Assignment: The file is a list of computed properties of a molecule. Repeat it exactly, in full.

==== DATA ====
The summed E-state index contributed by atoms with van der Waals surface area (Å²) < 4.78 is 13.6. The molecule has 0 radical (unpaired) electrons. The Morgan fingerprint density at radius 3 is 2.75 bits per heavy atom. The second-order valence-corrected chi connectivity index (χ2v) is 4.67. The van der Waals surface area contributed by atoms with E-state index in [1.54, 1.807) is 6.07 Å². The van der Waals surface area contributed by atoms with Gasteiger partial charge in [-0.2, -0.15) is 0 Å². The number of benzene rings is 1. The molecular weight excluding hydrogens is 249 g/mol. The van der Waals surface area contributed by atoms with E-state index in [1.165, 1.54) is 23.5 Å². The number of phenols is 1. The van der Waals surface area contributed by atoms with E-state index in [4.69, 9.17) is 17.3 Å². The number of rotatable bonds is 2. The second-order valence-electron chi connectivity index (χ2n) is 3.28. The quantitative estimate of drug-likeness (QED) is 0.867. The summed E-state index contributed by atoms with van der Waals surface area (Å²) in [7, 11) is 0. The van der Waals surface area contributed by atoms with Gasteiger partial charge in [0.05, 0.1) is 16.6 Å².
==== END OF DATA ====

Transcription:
The summed E-state index contributed by atoms with van der Waals surface area (Å²) < 4.78 is 13.6. The molecule has 0 radical (unpaired) electrons. The Morgan fingerprint density at radius 3 is 2.75 bits per heavy atom. The second-order valence-corrected chi connectivity index (χ2v) is 4.67. The van der Waals surface area contributed by atoms with E-state index in [1.54, 1.807) is 6.07 Å². The van der Waals surface area contributed by atoms with Gasteiger partial charge in [-0.2, -0.15) is 0 Å². The number of benzene rings is 1. The molecular weight excluding hydrogens is 249 g/mol. The van der Waals surface area contributed by atoms with E-state index in [1.165, 1.54) is 23.5 Å². The number of phenols is 1. The van der Waals surface area contributed by atoms with E-state index in [4.69, 9.17) is 17.3 Å². The number of rotatable bonds is 2. The second-order valence-electron chi connectivity index (χ2n) is 3.28. The quantitative estimate of drug-likeness (QED) is 0.867. The summed E-state index contributed by atoms with van der Waals surface area (Å²) in [7, 11) is 0. The van der Waals surface area contributed by atoms with Gasteiger partial charge in [0.05, 0.1) is 16.6 Å².